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Health Benefits of Raspberries & Blackberries

author image Mike Samuels
Mike Samuels started writing for his own fitness website and local publications in 2008. He graduated from Peter Symonds College in the UK with A Levels in law, business and sports science, and is a fully qualified personal trainer, sports massage therapist and corrective exercise specialist with accreditations from Premier Global International.
Health Benefits of Raspberries & Blackberries
Blackberry and raspberry vines growing on a wall. Photo Credit: fabioderby/iStock/Getty Images

When you're looking for something to cure a sweet craving, fruit is a much better alternative than sugar-packed cookies, pastries and candy. Raspberries and blackberries offer numerous health benefits in addition to being low in calories. Raspberries contain 64 calories per cup, while blackberries weigh in at 62 per cup. Look to include both in your diet on a regular basis.

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Fruits With Fiber

Including ample fiber in your diet is extremely important, notes CNN's diet expert, Dr. Melina Jampolis, as fiber helps improve satiety and blood sugar control while lowering cholesterol and blood pressure. Women need around 25 grams per day, and men need 38 grams. One cup of raspberries yields 9.2 grams of fiber, while 1 cup of blackberries provides 8.8 grams. Both provide roughly 35 percent of a woman's daily fiber needs and 24 percent of a man's.

Active Antioxidants

Antioxidants are substances found in foods that help to fight oxidation and damage caused by molecules called free radicals. Free radicals are a main cause of cell damage and aging, but a higher intake of antioxidants could protect against them. All fruits contain antioxidants, but gram for gram, berries are one of the best sources.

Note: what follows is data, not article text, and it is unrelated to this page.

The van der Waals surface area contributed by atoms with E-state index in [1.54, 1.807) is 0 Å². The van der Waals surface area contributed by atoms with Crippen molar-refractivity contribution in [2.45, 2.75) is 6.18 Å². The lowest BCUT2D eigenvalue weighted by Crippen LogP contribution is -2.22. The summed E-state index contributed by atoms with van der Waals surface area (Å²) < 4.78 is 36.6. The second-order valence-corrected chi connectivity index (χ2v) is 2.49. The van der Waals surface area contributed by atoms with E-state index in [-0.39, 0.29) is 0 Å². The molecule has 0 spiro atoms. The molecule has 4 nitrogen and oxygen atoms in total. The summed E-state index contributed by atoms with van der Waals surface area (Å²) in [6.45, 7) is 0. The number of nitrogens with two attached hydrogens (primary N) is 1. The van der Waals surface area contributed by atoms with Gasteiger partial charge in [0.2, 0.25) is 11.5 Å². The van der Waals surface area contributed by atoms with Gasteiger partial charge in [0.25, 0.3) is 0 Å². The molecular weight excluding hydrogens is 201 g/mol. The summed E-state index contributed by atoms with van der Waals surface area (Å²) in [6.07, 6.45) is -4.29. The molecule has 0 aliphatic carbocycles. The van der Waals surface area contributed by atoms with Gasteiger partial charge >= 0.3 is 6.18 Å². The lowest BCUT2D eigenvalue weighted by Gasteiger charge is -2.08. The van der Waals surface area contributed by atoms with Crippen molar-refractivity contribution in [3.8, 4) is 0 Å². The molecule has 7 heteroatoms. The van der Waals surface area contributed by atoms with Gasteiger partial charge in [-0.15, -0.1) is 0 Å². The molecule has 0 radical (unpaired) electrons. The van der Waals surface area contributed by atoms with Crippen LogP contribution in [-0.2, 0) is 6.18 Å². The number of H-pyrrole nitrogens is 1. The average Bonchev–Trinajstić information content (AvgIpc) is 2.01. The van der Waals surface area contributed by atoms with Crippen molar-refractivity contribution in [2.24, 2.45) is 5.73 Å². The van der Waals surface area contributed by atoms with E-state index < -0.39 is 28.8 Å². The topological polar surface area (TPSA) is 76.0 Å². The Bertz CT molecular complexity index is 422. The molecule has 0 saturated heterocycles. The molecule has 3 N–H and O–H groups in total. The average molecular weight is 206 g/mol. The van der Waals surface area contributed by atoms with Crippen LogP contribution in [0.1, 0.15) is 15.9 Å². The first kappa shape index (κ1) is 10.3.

Getting Specific

Both raspberries and blackberries offer nutritional benefits in terms of fiber and antioxidants, but each also has further benefits. Both are high in catechins -- a compound that can help to oxidize fat. A study from a 2012 edition of the "Journal of Agricultural Food and Chemistry" also found that eating berries may help prevent age-related decline in brain function. Both are rich in vitamin C, which may help to protect against heart disease, cancer and high blood pressure.

Go Low

The glycemic index is a method used to measure how much a carbohydrate raises your blood sugar levels. Low-GI foods cause a much smaller rise in blood sugar levels, making them generally superior to high-GI foods. Both raspberries and blackberries are a low-GI fruit, as berries typically score between the low- and mid-20s on the glycemic index, notes nutritionist Mark Sisson. Low-GI foods are those that score 55 or less.

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